The Cambodian breakfast

As much as I loved to eat every minute of the day in Cambodia, the meal I look forward to the most has been the Cambodian breakfast. Not because of the wide variety, everything that I’ve had just feels right and sets me up for the day ahead. In Cambodia, there are three meals to the day. Breakfast, Lunch and Dinner, so missing breakfast isn’t really an option for them, like missing a Cafe Latte for most westerners. The typical breakfast options here are rice soup (congee), grilled pork or chicken and rice and beef or pork noodle soup. I would say I’ve had about a 60%/40% split between the rice and pork and noodle soups combinations..

Beef noodle soup

My first beef noodle soup in Phnom Penh

If you were to compare Khmer food to the other well known SE Asia cuisines of Cambodia, there is an emphasis on balance of flavours – between salty, sour and sweetness. I would say though that Khmer food leans towards the sweeter side of things. From the marinade for the grilled pork, to the chilli pastes, even the already sweetened iced coffees there is a noticeable heavy handedness with the sweetness. There’s a subtle difference between broths between the Khmer and Vietnamese style noodle soup that you know that I’m obsessed with. The Vietnamese broth from experience tends be be slightly richer in collagen and more complex in flavours with notes of cloves, cinnamon, ginger and star anise. The Khmer noodle both is a lot simpler in its preparation and subtle in its flavour profile with most of the finishing touches to the flavour made with a garnishing of fried garlic prior to serving.

pork and rice

Grilled pork with chive oil and omelette. Now this is my kind of bacon and eggs

Present in the middle of every restaurant table is an assortment of condiments. Usually some chillies – both pickled and dried varieties, pickled vegetables, pepper and of course sugar. Along with soy and fish sauce, these form the perfect accompaniments to customise and supercharge any dish to your own flavour preferences.

No breakfast is complete without a beverage. Hot tea is always included with the meal however if you need a kickstart then iced coffee is the go to drink. Black coffee sweetened with condensed milk and poured over ice is how it’s served with a swizzle stick and a straw dangling off the side. Unlike the Vietnamese variety though, the Khmer version tends to be a little heavy handed with the condensed milk. A strange ritual that I have only been introduced to here is to pour hot tea into the leftover watery remains of the iced coffee. The watered down iced coffee mix actually works surprisingly well with the tea.

pork noodle soup

You never know what you can get sometimes. This pork noodle soup came with prawns

If you go early in the morning before 8am then you’re guaranteed supreme freshness as temperatures are still cool, the pork is grilling away over the charcoal BBQ and the broth is boiling away in the large pots, usually at the front section of the restaurant where staff can interact  with the customers. It’s usually the women, loosely dressed in pyjamas and with a permanent  smile on their faces, who are preparing and dishing up the plates or bowls of food. As much as I’ve the same dishes over my month here, I’ve never gotten over it or craved the traditional western breakfast.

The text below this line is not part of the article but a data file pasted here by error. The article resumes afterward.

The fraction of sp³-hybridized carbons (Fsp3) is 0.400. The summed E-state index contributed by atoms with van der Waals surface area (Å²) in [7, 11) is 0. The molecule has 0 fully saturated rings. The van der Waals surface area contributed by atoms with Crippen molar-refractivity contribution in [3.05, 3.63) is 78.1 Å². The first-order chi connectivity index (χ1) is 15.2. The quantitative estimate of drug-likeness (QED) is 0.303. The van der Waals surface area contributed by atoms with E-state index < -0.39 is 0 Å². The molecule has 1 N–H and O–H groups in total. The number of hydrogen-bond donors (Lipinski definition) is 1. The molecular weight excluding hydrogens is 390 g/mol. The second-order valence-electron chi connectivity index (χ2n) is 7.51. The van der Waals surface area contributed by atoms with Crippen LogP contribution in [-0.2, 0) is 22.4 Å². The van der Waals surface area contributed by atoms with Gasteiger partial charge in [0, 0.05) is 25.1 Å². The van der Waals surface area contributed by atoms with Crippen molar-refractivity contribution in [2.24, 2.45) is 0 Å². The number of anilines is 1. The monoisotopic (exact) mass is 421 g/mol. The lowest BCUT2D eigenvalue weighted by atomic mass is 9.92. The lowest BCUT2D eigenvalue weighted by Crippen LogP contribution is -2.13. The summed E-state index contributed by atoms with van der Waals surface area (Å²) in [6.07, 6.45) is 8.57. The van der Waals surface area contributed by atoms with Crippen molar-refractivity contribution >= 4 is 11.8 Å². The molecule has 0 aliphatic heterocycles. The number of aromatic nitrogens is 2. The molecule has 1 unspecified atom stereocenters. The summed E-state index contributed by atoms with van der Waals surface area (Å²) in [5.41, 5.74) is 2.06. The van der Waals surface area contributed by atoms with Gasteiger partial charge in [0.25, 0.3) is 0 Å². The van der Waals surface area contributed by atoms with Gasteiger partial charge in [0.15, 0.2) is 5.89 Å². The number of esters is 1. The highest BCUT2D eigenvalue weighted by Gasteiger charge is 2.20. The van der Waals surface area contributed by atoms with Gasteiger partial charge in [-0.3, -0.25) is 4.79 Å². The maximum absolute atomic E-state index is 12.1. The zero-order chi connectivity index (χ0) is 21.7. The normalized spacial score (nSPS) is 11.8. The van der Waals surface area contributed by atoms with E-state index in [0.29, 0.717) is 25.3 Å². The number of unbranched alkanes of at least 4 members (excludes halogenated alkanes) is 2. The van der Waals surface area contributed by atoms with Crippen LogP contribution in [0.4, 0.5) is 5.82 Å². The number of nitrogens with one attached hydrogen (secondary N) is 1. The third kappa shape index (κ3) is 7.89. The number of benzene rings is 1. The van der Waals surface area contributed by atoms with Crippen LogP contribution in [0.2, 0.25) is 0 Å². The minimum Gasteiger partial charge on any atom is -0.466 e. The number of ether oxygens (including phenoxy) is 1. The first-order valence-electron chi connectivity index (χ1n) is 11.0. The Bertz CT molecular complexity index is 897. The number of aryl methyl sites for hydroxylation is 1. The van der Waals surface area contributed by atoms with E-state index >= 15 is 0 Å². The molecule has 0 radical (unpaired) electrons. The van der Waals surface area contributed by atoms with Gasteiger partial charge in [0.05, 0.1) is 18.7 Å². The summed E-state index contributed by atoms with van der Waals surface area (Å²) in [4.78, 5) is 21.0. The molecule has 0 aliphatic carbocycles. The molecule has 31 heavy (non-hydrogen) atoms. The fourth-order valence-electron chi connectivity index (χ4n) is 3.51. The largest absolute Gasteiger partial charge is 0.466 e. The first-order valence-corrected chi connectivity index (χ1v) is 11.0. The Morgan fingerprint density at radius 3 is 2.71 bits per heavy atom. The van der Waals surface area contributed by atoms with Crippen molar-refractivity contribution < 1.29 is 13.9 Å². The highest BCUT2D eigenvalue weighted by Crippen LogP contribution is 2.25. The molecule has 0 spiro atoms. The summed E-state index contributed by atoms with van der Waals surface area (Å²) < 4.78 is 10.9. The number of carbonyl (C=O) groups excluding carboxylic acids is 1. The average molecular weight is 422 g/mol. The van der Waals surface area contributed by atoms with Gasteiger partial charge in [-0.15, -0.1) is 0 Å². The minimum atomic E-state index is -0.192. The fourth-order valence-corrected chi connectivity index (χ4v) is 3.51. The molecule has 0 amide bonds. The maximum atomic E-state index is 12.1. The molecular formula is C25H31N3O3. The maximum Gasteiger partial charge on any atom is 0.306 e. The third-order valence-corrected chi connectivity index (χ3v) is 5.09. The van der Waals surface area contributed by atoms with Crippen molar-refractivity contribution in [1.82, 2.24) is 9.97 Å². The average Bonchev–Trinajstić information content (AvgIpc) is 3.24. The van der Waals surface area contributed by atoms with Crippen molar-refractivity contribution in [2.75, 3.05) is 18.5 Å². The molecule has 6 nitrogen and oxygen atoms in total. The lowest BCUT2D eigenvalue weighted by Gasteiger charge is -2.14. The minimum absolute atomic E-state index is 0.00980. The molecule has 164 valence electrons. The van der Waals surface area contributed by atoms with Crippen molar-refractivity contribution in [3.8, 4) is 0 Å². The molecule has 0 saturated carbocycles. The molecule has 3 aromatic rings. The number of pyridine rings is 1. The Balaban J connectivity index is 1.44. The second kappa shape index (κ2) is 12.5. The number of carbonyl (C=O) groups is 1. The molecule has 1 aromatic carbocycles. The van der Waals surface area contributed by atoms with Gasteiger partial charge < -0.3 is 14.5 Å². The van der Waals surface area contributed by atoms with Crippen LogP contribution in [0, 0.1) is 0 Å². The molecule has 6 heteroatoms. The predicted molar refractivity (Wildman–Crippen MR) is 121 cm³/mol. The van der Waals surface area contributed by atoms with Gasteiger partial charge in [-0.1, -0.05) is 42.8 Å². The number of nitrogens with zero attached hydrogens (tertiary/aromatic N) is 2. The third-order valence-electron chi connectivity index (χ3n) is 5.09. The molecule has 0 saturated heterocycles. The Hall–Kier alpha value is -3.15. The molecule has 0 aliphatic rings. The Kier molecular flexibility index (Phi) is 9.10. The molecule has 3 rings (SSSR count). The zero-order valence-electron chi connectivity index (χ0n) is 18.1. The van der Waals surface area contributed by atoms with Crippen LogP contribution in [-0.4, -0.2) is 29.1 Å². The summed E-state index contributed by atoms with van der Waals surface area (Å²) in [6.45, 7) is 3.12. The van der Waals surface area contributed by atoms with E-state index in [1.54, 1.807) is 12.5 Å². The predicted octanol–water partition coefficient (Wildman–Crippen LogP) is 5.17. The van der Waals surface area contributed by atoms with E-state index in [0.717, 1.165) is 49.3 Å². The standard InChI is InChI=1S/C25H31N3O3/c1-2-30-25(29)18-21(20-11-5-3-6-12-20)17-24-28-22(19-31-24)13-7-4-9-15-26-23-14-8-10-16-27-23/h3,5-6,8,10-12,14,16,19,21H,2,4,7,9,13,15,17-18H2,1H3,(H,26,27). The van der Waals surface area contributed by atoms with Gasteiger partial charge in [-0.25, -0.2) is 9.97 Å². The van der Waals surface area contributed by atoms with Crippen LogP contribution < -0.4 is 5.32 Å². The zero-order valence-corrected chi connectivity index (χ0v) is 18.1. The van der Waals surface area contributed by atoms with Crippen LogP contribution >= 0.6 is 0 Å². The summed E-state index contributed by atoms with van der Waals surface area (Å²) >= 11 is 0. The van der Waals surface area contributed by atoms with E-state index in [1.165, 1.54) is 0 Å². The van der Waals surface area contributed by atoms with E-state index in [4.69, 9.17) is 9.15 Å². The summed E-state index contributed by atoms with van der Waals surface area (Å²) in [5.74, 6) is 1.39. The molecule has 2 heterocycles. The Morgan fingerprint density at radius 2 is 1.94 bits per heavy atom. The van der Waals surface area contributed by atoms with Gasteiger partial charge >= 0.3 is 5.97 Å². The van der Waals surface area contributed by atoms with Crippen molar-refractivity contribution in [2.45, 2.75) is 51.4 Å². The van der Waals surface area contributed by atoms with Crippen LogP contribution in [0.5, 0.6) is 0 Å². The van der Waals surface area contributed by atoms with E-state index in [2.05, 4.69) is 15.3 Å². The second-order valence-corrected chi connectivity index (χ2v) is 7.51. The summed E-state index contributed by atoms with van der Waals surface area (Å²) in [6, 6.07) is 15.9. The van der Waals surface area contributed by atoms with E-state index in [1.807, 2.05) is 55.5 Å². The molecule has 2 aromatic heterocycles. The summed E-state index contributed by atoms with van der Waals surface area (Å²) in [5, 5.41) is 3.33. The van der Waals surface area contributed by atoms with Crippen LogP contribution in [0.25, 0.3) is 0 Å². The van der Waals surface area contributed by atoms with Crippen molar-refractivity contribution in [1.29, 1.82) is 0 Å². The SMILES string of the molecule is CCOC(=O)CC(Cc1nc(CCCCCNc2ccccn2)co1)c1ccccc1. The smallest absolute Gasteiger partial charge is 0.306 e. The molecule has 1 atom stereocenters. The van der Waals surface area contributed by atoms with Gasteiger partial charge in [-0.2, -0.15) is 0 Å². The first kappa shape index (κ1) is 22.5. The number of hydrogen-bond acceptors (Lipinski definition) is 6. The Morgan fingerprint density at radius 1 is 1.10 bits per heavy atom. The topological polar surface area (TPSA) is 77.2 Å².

fried bread

Fried bread is usually broken into pieces and dunked into the broth. Leftover coffee and tea mix in the background

 
What is the ultimate breakfast for you when you travel or at home?

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Comments

The Cambodian breakfast — 11 Comments

  1. Interesting to read your glowing praise of Cambodian cuisine… while we didn’t hate the food we had in Cambodia, we found it rather lackluster and far less interesting than Vietnam where we had happily spent 2 months eating our way through the country. I found it was actually quite difficult to find actual local food that wasn’t just dodgy meat on sticks (with the exception of Kep, where seafood was the natural choice… though sketchy meat could still be found), and I thought the soups that were available were generally not as tasty as their Vietnamese counterparts and generally a lot more expensive. That said, Tony & I are decidedly not morning people, so we didn’t really do breakfast in Cambodia… perhaps that fist meal of the day is really where it’s at!
    Steph (@ 20 Years Hence) recently posted…The Art of Ambling in George TownMy Profile

  2. This was so very fun to see! (I get up at 3 a.m. each day and thus eat my “dinner” at 8 or 9 in the morning – complete gourmet and healthful feast with wine and so forth – and so perhaps that’s while others are still on “breakfast”). However, seeing your food photos served as delicious for any time! Great post! Cheers!!!
    Leah Elisheva recently posted…Sometimes, The Body Needs BLOOD!My Profile

  3. I had the exact breakfast in Cambodia a month ago, beef noodle soup and iced coffee. The coffee was pretty good but didn’t think the pho was as good as the pho in Vietnam. Funnily enough, it was at a Vietnamese restaurant so I’m not sure if it was representative of Cambodian noodle soup. I don’t think I saw noodle soup anywhere else in Cambodia when I was there, I’ll have to keep an eye out for it next time!
    Anneliese recently posted…LeersMy Profile

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  5. If you find the coffee here sweet (which it is!) wait until you try the tea houses in Burma!
    Holy crap those teas are the sweetest, strongest things I’ve ever tasted, and surprisingly refreshing on a 44°C day.

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